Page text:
Currently reading: Ethics without Morals by Joel Marks
I’ll have more to say elsewhere about Ethics without Morals: In Defense of Amorality, by Joel Marks. This book deserves a larger audience than it is likely to find in the rather expensive academic edition published by Routledge. Though Marks is an academic philosopher, there is little or no technical verbiage, and the text should be accessible to general educated readers. I suspect that a very similar book from a trade press, written by an author with more of a profile with the general public, could be a big seller in the mode of the most recent books from Sam Harris, but this one will probably find only a niche audience.
If you’re interested in such topics as moral skepticism, moral error theory, philosophical amoralism, and the like, you might want to track down Ethics without Morals – if you can’t justify the price yourself, perhaps get your nearest academic library to order it, since it’s a book that the library really should have (i.e. it’s an important contribution to meta-ethics).
Interestingly, at least to me, Marks defends outright moral abolitionism. I.e., he thinks that there is an overwhelming case for ceasing to use all the ordinary moral language – and not maintaining it for some sort of deflated or relativist view of morality, and not hanging on to the idea of an objective morality as a useful fiction, or a working approximation for certain contexts. Just as most secular people no longer describe certain acts as “sinful”, we would no longer describe certain acts as “right”, “wrong”, etc., or even as “good”, “bad”, and so on. Indeed, he’s convinced that thoroughgoing abolitionism would leave us better off (as judged by his standards of “better”, which he expects most people to share, not by any standard that he claims is objectively binding).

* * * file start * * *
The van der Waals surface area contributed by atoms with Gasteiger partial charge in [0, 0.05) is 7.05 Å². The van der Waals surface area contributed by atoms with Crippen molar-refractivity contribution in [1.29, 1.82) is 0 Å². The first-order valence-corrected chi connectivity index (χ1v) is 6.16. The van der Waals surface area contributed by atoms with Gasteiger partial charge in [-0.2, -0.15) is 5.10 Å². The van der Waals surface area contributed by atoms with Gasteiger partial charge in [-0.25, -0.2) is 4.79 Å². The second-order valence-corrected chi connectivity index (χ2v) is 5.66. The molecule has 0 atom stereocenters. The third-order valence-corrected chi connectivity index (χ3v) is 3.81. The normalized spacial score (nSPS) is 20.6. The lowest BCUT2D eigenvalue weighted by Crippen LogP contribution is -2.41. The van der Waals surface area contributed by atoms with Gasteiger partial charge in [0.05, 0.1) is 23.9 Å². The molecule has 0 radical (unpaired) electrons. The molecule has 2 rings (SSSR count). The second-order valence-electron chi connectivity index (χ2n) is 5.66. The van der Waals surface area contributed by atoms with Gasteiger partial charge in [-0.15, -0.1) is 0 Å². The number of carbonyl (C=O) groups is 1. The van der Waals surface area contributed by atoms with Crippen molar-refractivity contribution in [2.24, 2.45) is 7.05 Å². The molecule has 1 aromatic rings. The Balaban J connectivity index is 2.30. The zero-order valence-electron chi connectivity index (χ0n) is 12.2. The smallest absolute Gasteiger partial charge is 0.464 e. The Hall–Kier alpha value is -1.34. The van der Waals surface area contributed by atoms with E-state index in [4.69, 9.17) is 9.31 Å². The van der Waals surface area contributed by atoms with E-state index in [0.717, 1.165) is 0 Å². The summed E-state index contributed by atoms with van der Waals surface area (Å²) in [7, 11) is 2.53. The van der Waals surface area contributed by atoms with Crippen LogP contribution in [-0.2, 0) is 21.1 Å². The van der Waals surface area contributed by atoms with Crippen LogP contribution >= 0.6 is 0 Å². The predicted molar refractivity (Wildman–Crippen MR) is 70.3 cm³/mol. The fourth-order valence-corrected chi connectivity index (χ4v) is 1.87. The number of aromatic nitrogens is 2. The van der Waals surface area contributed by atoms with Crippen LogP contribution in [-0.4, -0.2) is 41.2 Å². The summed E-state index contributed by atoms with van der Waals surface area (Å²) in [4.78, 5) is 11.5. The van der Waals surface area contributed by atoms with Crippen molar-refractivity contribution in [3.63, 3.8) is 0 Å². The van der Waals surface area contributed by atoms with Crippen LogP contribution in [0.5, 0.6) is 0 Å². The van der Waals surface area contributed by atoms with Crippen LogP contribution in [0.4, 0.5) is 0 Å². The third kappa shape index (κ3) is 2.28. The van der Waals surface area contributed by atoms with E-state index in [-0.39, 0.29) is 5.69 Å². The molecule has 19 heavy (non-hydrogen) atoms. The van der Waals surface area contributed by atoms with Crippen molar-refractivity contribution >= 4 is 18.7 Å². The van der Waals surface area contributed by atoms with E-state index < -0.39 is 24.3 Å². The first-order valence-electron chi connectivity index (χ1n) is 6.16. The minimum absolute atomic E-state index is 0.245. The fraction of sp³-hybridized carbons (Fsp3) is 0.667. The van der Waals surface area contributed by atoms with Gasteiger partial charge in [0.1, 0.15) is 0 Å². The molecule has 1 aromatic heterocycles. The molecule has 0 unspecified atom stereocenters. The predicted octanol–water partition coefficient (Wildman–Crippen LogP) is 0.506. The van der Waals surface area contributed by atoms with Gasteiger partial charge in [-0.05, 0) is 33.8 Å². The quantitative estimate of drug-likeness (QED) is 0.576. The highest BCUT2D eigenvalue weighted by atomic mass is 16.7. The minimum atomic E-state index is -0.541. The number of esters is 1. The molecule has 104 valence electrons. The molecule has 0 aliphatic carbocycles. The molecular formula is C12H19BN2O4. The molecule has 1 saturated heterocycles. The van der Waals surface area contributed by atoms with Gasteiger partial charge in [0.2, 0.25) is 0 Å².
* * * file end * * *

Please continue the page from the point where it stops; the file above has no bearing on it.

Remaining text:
Marks is so abolitionist about prescriptive language that he doesn’t even much like the word “should”, when used to state a hypothetical imperative. He does, however, continue to use some words such as “desirable”, even though he acknowledges that on his theory nothing is objectively desirable. There are questions about convenience with some of these words, as well as about how misleading they are, what their downside is, and so on. (For a bit of a primer on these questions of how much language moral skeptics and the like should jettison, you might check out this post that I did a couple of months ago at Talking Philosophy.)
Although this book is short, it has some interesting (and once again, quite accessible) discussions of various philosophical points, so I may come back to certain of them. Meanwhile, I’m going to try to write a better review of Ethics without Morals than this series of brief thoughts – and send it off to Free Inquiry. That’s a job for tomorrow.